A riveting novel of suspense and terror from the Bram Stoker award-winning author of  The Cabin at the End of the World  and  A Head Full...

Review || Survivor Song by Paul Tremblay

A riveting novel of suspense and terror from the Bram Stoker award-winning author of The Cabin at the End of the World and A Head Full of Ghosts.

In a matter of weeks, Massachusetts has been overrun by an insidious rabies-like virus that is spread by saliva. But unlike rabies, the disease has a terrifyingly short incubation period of an hour or less. Those infected quickly lose their minds and are driven to bite and infect as many others as they can before
they inevitably succumb. Hospitals are inundated with the sick and dying, and hysteria has taken hold. To try to limit its spread, the commonwealth is under quarantine and curfew. But society is breaking down and the government's emergency protocols are faltering.

Dr. Ramola "Rams" Sherman, a soft-spoken pediatrician in her mid-thirties, receives a frantic phone call from Natalie, a friend who is eight months pregnant. Natalie's husband has been killed—viciously attacked by an infected neighbor—and in a failed attempt to save him, Natalie, too, was bitten. Natalie's only chance of survival is to get to a hospital as quickly as possible to receive a rabies vaccine. The clock is ticking for her and for her unborn child.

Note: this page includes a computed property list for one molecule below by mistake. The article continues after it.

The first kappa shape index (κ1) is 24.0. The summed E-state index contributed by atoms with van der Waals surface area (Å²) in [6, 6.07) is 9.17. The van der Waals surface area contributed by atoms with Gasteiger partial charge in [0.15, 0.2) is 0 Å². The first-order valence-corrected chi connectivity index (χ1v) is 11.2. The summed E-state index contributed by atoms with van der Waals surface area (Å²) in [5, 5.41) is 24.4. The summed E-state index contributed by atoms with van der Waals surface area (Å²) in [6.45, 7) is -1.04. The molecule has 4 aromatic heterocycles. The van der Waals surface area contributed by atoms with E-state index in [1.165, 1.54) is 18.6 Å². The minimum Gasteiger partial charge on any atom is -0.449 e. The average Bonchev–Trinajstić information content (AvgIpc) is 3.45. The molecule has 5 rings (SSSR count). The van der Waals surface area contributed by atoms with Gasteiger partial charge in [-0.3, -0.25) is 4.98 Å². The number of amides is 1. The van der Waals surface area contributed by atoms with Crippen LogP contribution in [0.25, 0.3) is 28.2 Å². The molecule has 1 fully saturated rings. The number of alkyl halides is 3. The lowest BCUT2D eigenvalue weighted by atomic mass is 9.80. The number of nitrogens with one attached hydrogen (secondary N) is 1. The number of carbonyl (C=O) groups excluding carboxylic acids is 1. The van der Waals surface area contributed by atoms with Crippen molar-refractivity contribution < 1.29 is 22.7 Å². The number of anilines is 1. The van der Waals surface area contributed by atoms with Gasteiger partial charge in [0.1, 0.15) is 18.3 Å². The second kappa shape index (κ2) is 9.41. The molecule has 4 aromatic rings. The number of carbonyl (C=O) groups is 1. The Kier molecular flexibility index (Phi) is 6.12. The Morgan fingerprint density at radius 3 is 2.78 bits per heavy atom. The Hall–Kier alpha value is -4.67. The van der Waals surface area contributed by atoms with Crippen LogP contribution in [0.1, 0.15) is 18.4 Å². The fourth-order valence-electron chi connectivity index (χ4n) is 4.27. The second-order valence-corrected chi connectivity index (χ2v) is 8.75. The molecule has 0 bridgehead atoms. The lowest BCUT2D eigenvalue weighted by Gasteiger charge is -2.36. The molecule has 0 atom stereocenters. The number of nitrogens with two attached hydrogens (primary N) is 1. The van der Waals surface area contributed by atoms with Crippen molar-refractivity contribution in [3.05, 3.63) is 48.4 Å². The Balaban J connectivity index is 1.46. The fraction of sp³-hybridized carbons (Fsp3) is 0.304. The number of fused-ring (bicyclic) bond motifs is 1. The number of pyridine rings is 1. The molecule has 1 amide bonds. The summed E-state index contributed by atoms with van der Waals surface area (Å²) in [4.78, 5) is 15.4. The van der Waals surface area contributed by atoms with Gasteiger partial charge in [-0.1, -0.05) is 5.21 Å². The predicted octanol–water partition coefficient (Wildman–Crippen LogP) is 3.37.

Natalie’s fight for life becomes a desperate odyssey as she and Rams make their way through a hostile landscape filled with dangers beyond their worst nightmares—terrifying, strange, and sometimes deadly challenges that push them to the brink. 

Paul Tremblay once again demonstrates his mastery in this chilling and all-too-plausible novel that will leave readers racing through the pages . . . and shake them to their core.


Review first featured in Unnerving Magazine  #13 - Get your copy here!

Not just another apocalyptic zombie book, Survivor Song is exactly the read you didn't know you needed while on lockdown during a global pandemic. Tremblay wastes no time setting the stage. Immediate agoraphobic anxiety is created as Natalie waits and worries for her husband to get home. The tension is palpable then and for the entirety of the novel as ticking time-bomb Natalie and friend "Rams" are put through one nail-biting moment after another. The pacing is cutting and well-schemed, leaving you breathlessly waiting for the next blow.

An eerie credible likeness of 2020's COVID-19 woes—from the lack of PPE to the Presidental underreaction—is painted as the protagonists face this new rabid reality and set off on their own. Woefully bleak, Survivor Song is emotional and visceral with characters you immediately can find relatable. Tremblay's ability to convey human emotion sometimes even overshadows the plot. From the difficult decisions to the heartbreak, it's hard not to become emotionally invested in these characters, knowing it will just gut you when it all goes pear-shaped. Even then, it's not all doom and gloom. While the overall storyline is dark, ultimately the undercurrent is humanity, friendship, and standing with someone through it all.